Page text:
108 days in captivity of the Wagnerites. "The Russians forced us to load ammunition and beat each other"
On October 11, 32 Ukrainian soldiers returned from captivity. Among those released is 22-year-old Oleksandr Makarevych from the Chernihiv Region, who has been serving in the 72nd Separate Mechanized Brigade (the Black Zaporozhtsi) since September 2021.
He went missing on June 26 this year near Bakhmut, Donetsk Region. Until October 10, the family did not know anything about what happened to him.
Translated by Dmitry Lytov and Mike Lytov
Read this article in Ukrainian
“On the evening of October 10, the head of the prison came and informed us that everyone from our cell was going home the next morning,” Oleksandr says.
“The exchange took place in Bakhmut, on a minefield. We walked one and a half kilometers (about a mile) on a straight road. There were 32 of us, one was wounded. The 33rd, who died in combat, was carried in our hands. Four Russians were coming towards us from the Ukrainian side. I heard that one of them was a pilot. Once on the Ukrainian side, we immediately received smartphones with SIM cards, bags of food, backpacks with clothes and hygiene products.”
“How and where were you captured?”
“The enemy was 600 m (about 2000 feet) away from our position. On June 17, our guys shot down an enemy SU-25 (a fighter plane) from a portable anti-aircraft missile complex "Igla" near the positions. The pilot was able to eject, and was taken prisoner. In order to take revenge and return their pilot, a major, the Russians began to circle our positions.
On June 26, at dawn, we were taken prisoner near the village of Klynove (Bakhmut Community, Donetsk Region). I was replaced after my shift and just went to bed. When I fell asleep, I heard shots near our position. A battle ensued. I opened my eyes and saw my friend talking to a bearded man. He looked like a Chechen, dressed in Pixel (the camouflage uniform of the Armed Forces of Ukraine. — Author). He pointed a machine gun at my friend. We had only taken this position the day before and did not have time to get acquainted with the guys from the neighboring places.
My friend asked: "What are you doing? We are on the same side." The man replied: "You got it wrong, we are not. Don’t you realize who we are?". I immediately knew who they were. I turned to grab the machine gun, and two Buryats were already standing behind me with their muzzles aimed. They say: "If you want to live, don't move! Do what I tell you and you will live!" I looked around, and there were three times more of them. A few men were wearing our uniform, all the others were in Russian uniforms. They were Kazakhs, Buryats, and Chechens.
"You got it wrong, we are not. Don’t you realize who we are?"
That day, the Russians entered our and our neighboring positions. Four of us were killed. Seven managed to survive. The Russians failed to capture one more position, the boys fought back. A bearded Chechen took our two soldiers with the callsigns "Latro" and "Storyteller" and led them there at gunpoint. He wanted to take the position by trickery by using the POWs as human shields. He shouted: "Don't shoot, we are yours!". Unfortunately, our boys, who were used as shields, died. The Russians came back very angry that they had not captured anyone. They did not know how many people there were and what kind of equipment they had.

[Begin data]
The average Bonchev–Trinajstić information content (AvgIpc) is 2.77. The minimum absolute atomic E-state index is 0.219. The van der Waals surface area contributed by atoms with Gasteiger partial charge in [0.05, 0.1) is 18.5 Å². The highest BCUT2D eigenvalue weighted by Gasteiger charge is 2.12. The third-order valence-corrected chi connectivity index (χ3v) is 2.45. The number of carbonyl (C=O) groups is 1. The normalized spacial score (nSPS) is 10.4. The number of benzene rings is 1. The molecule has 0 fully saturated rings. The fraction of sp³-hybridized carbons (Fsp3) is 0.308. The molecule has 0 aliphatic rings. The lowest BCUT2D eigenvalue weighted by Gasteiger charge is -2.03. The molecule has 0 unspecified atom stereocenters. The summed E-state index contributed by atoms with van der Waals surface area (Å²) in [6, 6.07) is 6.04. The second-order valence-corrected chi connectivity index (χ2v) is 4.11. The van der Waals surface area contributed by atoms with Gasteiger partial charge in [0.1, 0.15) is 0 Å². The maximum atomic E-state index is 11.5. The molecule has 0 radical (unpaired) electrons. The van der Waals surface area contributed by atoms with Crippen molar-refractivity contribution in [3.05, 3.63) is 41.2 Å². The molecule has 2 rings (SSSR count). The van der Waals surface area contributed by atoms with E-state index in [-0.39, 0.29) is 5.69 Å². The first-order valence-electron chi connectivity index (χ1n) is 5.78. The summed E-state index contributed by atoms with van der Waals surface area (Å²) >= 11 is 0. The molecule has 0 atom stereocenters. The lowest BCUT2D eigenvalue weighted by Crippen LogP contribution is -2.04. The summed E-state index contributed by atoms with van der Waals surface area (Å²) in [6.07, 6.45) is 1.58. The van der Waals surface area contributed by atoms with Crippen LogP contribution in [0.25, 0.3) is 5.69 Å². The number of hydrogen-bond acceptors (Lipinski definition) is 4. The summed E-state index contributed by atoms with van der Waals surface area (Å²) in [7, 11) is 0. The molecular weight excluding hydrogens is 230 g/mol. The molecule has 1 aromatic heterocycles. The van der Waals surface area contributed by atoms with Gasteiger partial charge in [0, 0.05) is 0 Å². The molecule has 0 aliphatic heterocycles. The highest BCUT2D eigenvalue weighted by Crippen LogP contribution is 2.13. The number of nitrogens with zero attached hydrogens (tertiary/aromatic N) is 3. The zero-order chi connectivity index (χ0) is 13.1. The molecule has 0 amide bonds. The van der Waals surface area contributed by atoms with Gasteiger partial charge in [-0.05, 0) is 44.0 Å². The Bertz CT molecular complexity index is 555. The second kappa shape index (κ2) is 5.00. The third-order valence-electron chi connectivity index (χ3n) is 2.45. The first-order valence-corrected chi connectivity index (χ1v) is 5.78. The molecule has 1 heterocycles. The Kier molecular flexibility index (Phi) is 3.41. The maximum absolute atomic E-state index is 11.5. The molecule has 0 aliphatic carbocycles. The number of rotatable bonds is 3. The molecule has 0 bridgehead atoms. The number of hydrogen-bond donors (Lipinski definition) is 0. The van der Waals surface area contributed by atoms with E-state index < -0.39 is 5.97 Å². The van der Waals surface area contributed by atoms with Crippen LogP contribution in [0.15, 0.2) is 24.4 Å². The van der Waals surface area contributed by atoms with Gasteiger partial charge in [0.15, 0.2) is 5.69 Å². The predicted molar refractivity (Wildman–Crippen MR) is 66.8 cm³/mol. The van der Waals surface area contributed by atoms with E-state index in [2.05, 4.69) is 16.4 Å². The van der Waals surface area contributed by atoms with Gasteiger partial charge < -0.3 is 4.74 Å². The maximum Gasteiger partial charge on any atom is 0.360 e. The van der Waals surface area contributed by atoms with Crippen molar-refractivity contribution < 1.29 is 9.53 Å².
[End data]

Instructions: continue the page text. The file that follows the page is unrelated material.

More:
There were many 300s (wounded) and 200s (killed) among the Russians. They began to vent their anger, beat us with machine guns and kicked us. In a few hours, the Russians tried to seize that position for the second time and were defeated for the second time.
We were put on our knees, in a circle. They took away our phones and documents, tied our hands together tightly. But they did not blindfold us. All the prisoners were taken to the other side. We walked through the dugouts, carrying their 200s and 300s. Two of our men were also wounded - one in the arm, one in the leg. On the way, we were beaten hard. One was beaten to death.
On the way, we were beaten hard. One was beaten to death.
They brought us in a car to their headquarters. Interrogated, hit at the buttocks with a shovel, then forced us to beat each other like that. Pavlo Tupchii, my friend, was shot dead. A Ural truck came up, and we loaded his body on it.
We were transported by car to Pervomaisk, in the Luhansk Region, and were left on the territory of the Salama shoe factory. "Wagner" was already stationed there (a private military company, a Russian military structure staffed by mercenaries, created in 2013. — Author). And the basements were full of POWs.
We were asked to take off our uniforms and received theirs. They took the Ukrainian uniform in order to use it for sabotage and intelligence groups.
“Did the Wagnerites torture you?”
“They very rarely beat us. But only on the condition that you work and do what they tell you. Only Azov and Aidar people were tortured, because they heard rumors how strong and powerful they were. As I understood, the Wagnerites have discipline in everything. Not only the Ukrainian military were in their cells, but also their own. It was strictly forbidden to use alcohol and drugs, desertion was punished. When our men began to attack and advance well at the front, the Russians began to drink and run away.
The cells were quickly filled with those deserters, who were beaten and tortured. And then we were ordered to clean up this "mess". They spoke only Russian. Wagnerites do not recognize the Ukrainian language, culture and the country of Ukraine as such.